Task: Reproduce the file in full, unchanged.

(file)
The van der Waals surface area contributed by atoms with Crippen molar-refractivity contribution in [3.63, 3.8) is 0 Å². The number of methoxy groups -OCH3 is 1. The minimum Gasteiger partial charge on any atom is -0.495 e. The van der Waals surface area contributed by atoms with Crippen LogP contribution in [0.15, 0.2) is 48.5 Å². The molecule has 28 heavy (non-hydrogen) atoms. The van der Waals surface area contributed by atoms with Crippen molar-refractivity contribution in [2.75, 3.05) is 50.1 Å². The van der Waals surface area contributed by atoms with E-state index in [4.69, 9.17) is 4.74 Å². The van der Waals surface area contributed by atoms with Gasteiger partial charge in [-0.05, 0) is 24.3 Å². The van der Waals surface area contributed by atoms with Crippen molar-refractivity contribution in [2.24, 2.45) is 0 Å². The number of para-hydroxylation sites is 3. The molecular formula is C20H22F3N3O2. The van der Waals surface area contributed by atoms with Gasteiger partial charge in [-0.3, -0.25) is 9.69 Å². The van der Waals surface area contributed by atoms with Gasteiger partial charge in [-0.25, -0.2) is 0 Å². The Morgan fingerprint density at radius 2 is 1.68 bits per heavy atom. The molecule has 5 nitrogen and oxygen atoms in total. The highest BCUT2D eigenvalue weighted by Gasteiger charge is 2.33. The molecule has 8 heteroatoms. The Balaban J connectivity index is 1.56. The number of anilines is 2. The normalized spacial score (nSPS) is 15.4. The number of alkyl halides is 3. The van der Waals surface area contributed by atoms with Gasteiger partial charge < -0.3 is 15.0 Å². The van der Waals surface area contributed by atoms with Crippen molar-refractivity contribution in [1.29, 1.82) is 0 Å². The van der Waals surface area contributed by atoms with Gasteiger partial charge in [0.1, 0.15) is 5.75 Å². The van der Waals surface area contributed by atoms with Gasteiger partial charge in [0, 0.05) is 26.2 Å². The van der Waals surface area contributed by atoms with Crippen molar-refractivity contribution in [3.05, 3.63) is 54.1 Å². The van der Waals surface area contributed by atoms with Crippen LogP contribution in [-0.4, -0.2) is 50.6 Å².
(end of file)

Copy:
The van der Waals surface area contributed by atoms with Crippen molar-refractivity contribution in [3.63, 3.8) is 0 Å². The number of methoxy groups -OCH3 is 1. The minimum Gasteiger partial charge on any atom is -0.495 e. The van der Waals surface area contributed by atoms with Crippen LogP contribution in [0.15, 0.2) is 48.5 Å². The molecule has 28 heavy (non-hydrogen) atoms. The van der Waals surface area contributed by atoms with Crippen molar-refractivity contribution in [2.75, 3.05) is 50.1 Å². The van der Waals surface area contributed by atoms with E-state index in [4.69, 9.17) is 4.74 Å². The van der Waals surface area contributed by atoms with Gasteiger partial charge in [-0.05, 0) is 24.3 Å². The van der Waals surface area contributed by atoms with Crippen molar-refractivity contribution in [2.24, 2.45) is 0 Å². The number of para-hydroxylation sites is 3. The molecular formula is C20H22F3N3O2. The van der Waals surface area contributed by atoms with Gasteiger partial charge in [-0.3, -0.25) is 9.69 Å². The van der Waals surface area contributed by atoms with Gasteiger partial charge in [-0.25, -0.2) is 0 Å². The Morgan fingerprint density at radius 2 is 1.68 bits per heavy atom. The molecule has 5 nitrogen and oxygen atoms in total. The highest BCUT2D eigenvalue weighted by Gasteiger charge is 2.33. The molecule has 8 heteroatoms. The Balaban J connectivity index is 1.56. The number of anilines is 2. The normalized spacial score (nSPS) is 15.4. The number of alkyl halides is 3. The van der Waals surface area contributed by atoms with Gasteiger partial charge < -0.3 is 15.0 Å². The van der Waals surface area contributed by atoms with Crippen molar-refractivity contribution in [1.29, 1.82) is 0 Å². The van der Waals surface area contributed by atoms with Gasteiger partial charge in [0.1, 0.15) is 5.75 Å². The van der Waals surface area contributed by atoms with Gasteiger partial charge in [0, 0.05) is 26.2 Å². The van der Waals surface area contributed by atoms with Crippen molar-refractivity contribution in [3.05, 3.63) is 54.1 Å². The van der Waals surface area contributed by atoms with Crippen LogP contribution in [-0.4, -0.2) is 50.6 Å².